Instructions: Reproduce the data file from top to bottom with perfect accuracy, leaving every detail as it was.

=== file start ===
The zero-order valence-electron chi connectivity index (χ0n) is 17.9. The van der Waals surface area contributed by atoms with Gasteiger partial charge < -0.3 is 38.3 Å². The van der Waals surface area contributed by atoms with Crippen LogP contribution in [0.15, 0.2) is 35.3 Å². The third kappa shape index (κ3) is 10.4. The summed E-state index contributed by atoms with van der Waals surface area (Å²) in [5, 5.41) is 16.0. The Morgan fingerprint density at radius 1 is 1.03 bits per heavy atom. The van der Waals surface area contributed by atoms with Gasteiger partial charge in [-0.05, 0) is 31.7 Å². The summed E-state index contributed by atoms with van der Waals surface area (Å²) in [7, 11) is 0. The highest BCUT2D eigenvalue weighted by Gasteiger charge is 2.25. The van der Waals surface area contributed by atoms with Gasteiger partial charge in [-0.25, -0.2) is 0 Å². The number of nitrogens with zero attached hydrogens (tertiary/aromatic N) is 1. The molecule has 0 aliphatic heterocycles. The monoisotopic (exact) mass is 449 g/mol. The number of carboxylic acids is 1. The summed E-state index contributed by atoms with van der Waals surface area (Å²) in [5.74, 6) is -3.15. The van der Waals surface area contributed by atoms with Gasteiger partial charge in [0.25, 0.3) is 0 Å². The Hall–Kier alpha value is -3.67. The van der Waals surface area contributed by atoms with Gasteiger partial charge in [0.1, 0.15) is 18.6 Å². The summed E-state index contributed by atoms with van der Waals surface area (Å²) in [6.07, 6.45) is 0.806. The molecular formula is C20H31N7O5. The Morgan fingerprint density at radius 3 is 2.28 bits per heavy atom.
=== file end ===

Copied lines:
The zero-order valence-electron chi connectivity index (χ0n) is 17.9. The van der Waals surface area contributed by atoms with Gasteiger partial charge < -0.3 is 38.3 Å². The van der Waals surface area contributed by atoms with Crippen LogP contribution in [0.15, 0.2) is 35.3 Å². The third kappa shape index (κ3) is 10.4. The summed E-state index contributed by atoms with van der Waals surface area (Å²) in [5, 5.41) is 16.0. The Morgan fingerprint density at radius 1 is 1.03 bits per heavy atom. The van der Waals surface area contributed by atoms with Gasteiger partial charge in [-0.05, 0) is 31.7 Å². The summed E-state index contributed by atoms with van der Waals surface area (Å²) in [7, 11) is 0. The highest BCUT2D eigenvalue weighted by Gasteiger charge is 2.25. The van der Waals surface area contributed by atoms with Gasteiger partial charge in [-0.25, -0.2) is 0 Å². The number of nitrogens with zero attached hydrogens (tertiary/aromatic N) is 1. The molecule has 0 aliphatic heterocycles. The monoisotopic (exact) mass is 449 g/mol. The number of carboxylic acids is 1. The summed E-state index contributed by atoms with van der Waals surface area (Å²) in [5.74, 6) is -3.15. The van der Waals surface area contributed by atoms with Gasteiger partial charge in [0.25, 0.3) is 0 Å². The Hall–Kier alpha value is -3.67. The van der Waals surface area contributed by atoms with Gasteiger partial charge in [0.1, 0.15) is 18.6 Å². The summed E-state index contributed by atoms with van der Waals surface area (Å²) in [6.07, 6.45) is 0.806. The molecular formula is C20H31N7O5. The Morgan fingerprint density at radius 3 is 2.28 bits per heavy atom.